I wrote a paper on the phantom limb phenomenon during the course of my undergrad studies. This phenomenon was said to plague individuals who had suffered the loss of a limb.  Tingly sensations, numbness, and pain riddled the area where the loss limb once resided.  In many cases, the sensations were so intense that it felt like the limb was still attached to their body.  However, in many cases the sensations were said to decrease or disappear over a period of time. 

I’ve never lost a limb, but I am familiar with the haunting presence of feelings emanating from an area that had been cut off and removed from my life.  When something becomes nothing the ache left in its wake can be difficult to bear.  The phantom limb pain is often inconveniently present despite the absence of that “limb.”
We are predisposed to unexpected losses, broken hearts, and severed relationships due to the fallen nature of our world.  In its midst, we may experience pain springing from an area that was once so crucial to our existence, but is no longer present.  But, God…

“In his kindness God called you to share in his eternal glory by means of Christ Jesus.  So, after you have suffered a little while, he will restore, support, and strengthen you, and he will place you on firm foundation.” 1 Peter 5:10 (NLT)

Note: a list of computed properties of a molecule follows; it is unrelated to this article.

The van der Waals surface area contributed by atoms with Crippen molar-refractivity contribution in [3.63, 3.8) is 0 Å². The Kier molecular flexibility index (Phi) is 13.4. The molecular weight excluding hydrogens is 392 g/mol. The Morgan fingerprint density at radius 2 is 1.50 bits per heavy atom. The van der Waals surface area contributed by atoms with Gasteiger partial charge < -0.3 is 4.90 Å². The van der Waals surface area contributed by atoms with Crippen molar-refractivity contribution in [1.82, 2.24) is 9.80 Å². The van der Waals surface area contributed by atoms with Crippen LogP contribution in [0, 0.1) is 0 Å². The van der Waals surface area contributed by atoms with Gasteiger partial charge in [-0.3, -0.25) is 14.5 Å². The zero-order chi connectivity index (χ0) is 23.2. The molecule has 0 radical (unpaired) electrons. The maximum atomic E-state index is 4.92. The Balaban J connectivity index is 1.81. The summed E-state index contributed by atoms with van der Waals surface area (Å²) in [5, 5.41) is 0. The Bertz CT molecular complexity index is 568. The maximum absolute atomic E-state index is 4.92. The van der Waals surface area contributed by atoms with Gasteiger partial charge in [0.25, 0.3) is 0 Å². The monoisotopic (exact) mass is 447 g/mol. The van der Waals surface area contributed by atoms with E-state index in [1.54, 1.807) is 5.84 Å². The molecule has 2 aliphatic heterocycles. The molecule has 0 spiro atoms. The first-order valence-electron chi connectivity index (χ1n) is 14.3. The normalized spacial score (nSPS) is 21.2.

When the pain of loss becomes unbearable we must rely on the promises of God.  We will suffer for a little while, but we can trust God to restore, support, strengthen, and place us on a firm foundation. 

So, today remember we are not alone in our suffering--“Remember that your Christian brothers and sisters all over the world are going through the same kind of suffering you are.” 1 Peter 5:9.   The reasons God may allow pain to linger in our lives will vary, but I've learned that it can help in our ability to relate and comfort other people as they endure loss.  The ache of your lost “limb” is not unknown to God.  He sees you.  The loss of that “limb” may seem unbearable right now, but our God is walking with us through each difficult situation and seemingly insurmountable obstacle.  We must not view pain as our enemy.  Pain can be our ally due to its potential to propel us into a deeper relationship with Christ. The pain will decrease and over time it will disappear.  But, in the meantime don’t try to repress it.  Don’t seek to deny it.  Allow it to be with the knowledge that “the Lord is close to the brokenhearted; he rescues those whose spirits are crushed—Psalm 34:18.”  

God will bring you through it.  Be encouraged.




Written by Ashley Ivery